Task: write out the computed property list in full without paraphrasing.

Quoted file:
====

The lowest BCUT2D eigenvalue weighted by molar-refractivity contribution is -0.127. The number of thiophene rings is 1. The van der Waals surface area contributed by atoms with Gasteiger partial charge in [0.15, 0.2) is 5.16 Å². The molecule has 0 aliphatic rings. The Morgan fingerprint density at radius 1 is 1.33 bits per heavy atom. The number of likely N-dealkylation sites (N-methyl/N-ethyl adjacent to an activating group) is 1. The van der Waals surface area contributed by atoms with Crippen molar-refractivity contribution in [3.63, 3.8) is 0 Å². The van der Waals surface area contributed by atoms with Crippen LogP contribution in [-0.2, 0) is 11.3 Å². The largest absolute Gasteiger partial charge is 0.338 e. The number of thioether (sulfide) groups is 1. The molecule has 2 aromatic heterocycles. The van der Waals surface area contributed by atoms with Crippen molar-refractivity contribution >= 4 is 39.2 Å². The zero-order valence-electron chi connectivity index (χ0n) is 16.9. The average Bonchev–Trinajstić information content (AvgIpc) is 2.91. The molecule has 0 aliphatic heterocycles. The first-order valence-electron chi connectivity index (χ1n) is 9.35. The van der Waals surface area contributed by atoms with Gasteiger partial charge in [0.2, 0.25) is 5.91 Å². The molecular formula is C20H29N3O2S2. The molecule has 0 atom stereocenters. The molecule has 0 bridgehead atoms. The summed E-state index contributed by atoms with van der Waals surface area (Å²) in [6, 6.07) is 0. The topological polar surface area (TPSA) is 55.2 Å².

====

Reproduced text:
The lowest BCUT2D eigenvalue weighted by molar-refractivity contribution is -0.127. The number of thiophene rings is 1. The van der Waals surface area contributed by atoms with Gasteiger partial charge in [0.15, 0.2) is 5.16 Å². The molecule has 0 aliphatic rings. The Morgan fingerprint density at radius 1 is 1.33 bits per heavy atom. The number of likely N-dealkylation sites (N-methyl/N-ethyl adjacent to an activating group) is 1. The van der Waals surface area contributed by atoms with Crippen molar-refractivity contribution in [3.63, 3.8) is 0 Å². The van der Waals surface area contributed by atoms with Crippen LogP contribution in [-0.2, 0) is 11.3 Å². The largest absolute Gasteiger partial charge is 0.338 e. The number of thioether (sulfide) groups is 1. The molecule has 2 aromatic heterocycles. The van der Waals surface area contributed by atoms with Crippen molar-refractivity contribution >= 4 is 39.2 Å². The zero-order valence-electron chi connectivity index (χ0n) is 16.9. The average Bonchev–Trinajstić information content (AvgIpc) is 2.91. The molecule has 0 aliphatic heterocycles. The first-order valence-electron chi connectivity index (χ1n) is 9.35. The van der Waals surface area contributed by atoms with Gasteiger partial charge in [0.2, 0.25) is 5.91 Å². The molecular formula is C20H29N3O2S2. The molecule has 0 atom stereocenters. The molecule has 0 bridgehead atoms. The summed E-state index contributed by atoms with van der Waals surface area (Å²) in [6, 6.07) is 0. The topological polar surface area (TPSA) is 55.2 Å².